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Keeping It Real: It's Not The Sixties Anymore By Larry Pinkney, BC Columnist

Recently, I found myself listening in on a group of nine young Black high school kids who had been asked to comment on Black history and the present state of Black America as they see it.

To my glee, most of the youth made knowledgeable and consistent historical reference to Black men and women, ranging from Mary McCleod Bethune and Fannie Lou Haimer, to Martin Luther King, Jr., and Malcolm X. Two kids even referenced, with obvious pride, the Black Panther Party. I was ecstatic.

However, the second part of their conversation, which dealt with the state of Black America today, was chilling and frankly a little disconcerting.

When they were asked if today, Black people in America had finally gained full equality in US society, almost half of them replied, albeit somewhat hesitantly, that things are "probably okay now", since as one of the young people put it: "After-all it's not the sixties anymore."

It was all I could do to keep my mouth shut. Fortunately, the other five young people replied in their own Black and hip high school manner that: "No way are Black people treated equal in America!" They then proceeded to give examples in support of their position.

The fact is that it is the 21st century and it really "isn't the sixties anymore." Unfortunately, it's far, far worse for the vast majority of Black Americans and most especially our youth, than it was in the sixties. Prisons in the US are bustling with poor, angry, and disenfranchised Black, Brown, and Red youth. Most Black and other people of color are without any meaningful health care coverage. The so-called judicial / justice system - or more appropriately the 'just us' system - is a disgustingly sick joke, where only Scooter Libby and the like commit felonies and do not one day of jail time. While the US military is busy selling deadly lies of false hope to Black youth, our seniors - women and men - are discarded as so much used fodder by this racist, corporate, capitalist system. No indeed, "it's not the sixties anymore;" it's far, far worse.

What needs to be remembered about the sixties is not only what little we accomplished, albeit with enormous sacrifice, but how very much we didn't. The ultimate sacrifices made by so many dedicated activists in organizations including the Southern Christian Leadership Conference (SCLC), the Student Nonviolent Coordinating Committee (SNCC), the Congress of Racial Equality (CORE), the Black Panther Party (BPP), the Republic of New Africa (RNA), and the Revolutionary Action Movement (RAM), etc., must never be forgotten. However, if the sixties taught us anything it is that the struggle of Black America is a protracted one that must be waged on many fronts. It is this lesson that we must pass on to our young people.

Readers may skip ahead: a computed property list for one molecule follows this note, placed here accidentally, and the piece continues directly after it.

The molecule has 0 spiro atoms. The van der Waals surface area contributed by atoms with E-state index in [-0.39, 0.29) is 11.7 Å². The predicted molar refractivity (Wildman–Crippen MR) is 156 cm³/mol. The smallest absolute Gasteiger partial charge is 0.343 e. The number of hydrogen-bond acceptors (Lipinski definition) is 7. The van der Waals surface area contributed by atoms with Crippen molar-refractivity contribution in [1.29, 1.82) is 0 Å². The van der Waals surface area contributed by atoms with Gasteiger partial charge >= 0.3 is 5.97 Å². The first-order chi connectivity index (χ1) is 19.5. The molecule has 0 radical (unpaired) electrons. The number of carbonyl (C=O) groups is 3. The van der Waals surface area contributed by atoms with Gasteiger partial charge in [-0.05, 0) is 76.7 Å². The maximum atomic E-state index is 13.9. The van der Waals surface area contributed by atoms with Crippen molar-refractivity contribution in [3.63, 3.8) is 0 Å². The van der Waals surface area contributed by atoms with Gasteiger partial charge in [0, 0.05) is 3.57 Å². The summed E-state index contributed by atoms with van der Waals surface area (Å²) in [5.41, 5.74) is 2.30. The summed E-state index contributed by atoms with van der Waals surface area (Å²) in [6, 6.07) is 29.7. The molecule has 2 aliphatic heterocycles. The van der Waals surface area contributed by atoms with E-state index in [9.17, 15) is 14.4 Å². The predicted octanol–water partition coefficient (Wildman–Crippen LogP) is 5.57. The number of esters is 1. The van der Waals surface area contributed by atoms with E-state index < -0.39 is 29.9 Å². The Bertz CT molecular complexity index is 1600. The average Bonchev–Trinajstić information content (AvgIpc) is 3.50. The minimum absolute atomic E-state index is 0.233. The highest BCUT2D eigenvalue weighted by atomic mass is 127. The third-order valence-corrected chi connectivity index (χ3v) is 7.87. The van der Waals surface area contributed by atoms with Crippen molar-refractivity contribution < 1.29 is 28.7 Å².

There is absolutely no doubt that Black, Red, and Brown peoples and even some seriously committed Whites can substantively, substantially, and systemically change the course of America's bloody and hypocritical direction in the 21st century. But this will not be easy.

No, it's not the sixties anymore. It's the 21st century, with challenges that match and surpass those of the sixties. Our calling in Black America, in this, the 21st century, is to remain actively determined to deal with political, economic, and social issues at their root; something which was not completed in the sixties. Let's keep it real by struggling for root changes, not merely chopping at the branch. It's not the sixties anymore and thank goodness it's not. The future beckons and the struggle continues. Columnist Larry Pinkney is a veteran of the Black Panther Party, the former Minister of Interior of the Republic of New Africa, a former political prisoner and the only American to have successfully self-authored his civil/political rights case to the United Nations under the International Covenant on Civil and Political Rights. Click here to contact Mr. Pinkney. 

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August 16, 2007
Issue 242

will publish again on Thursday, September 6, 2007

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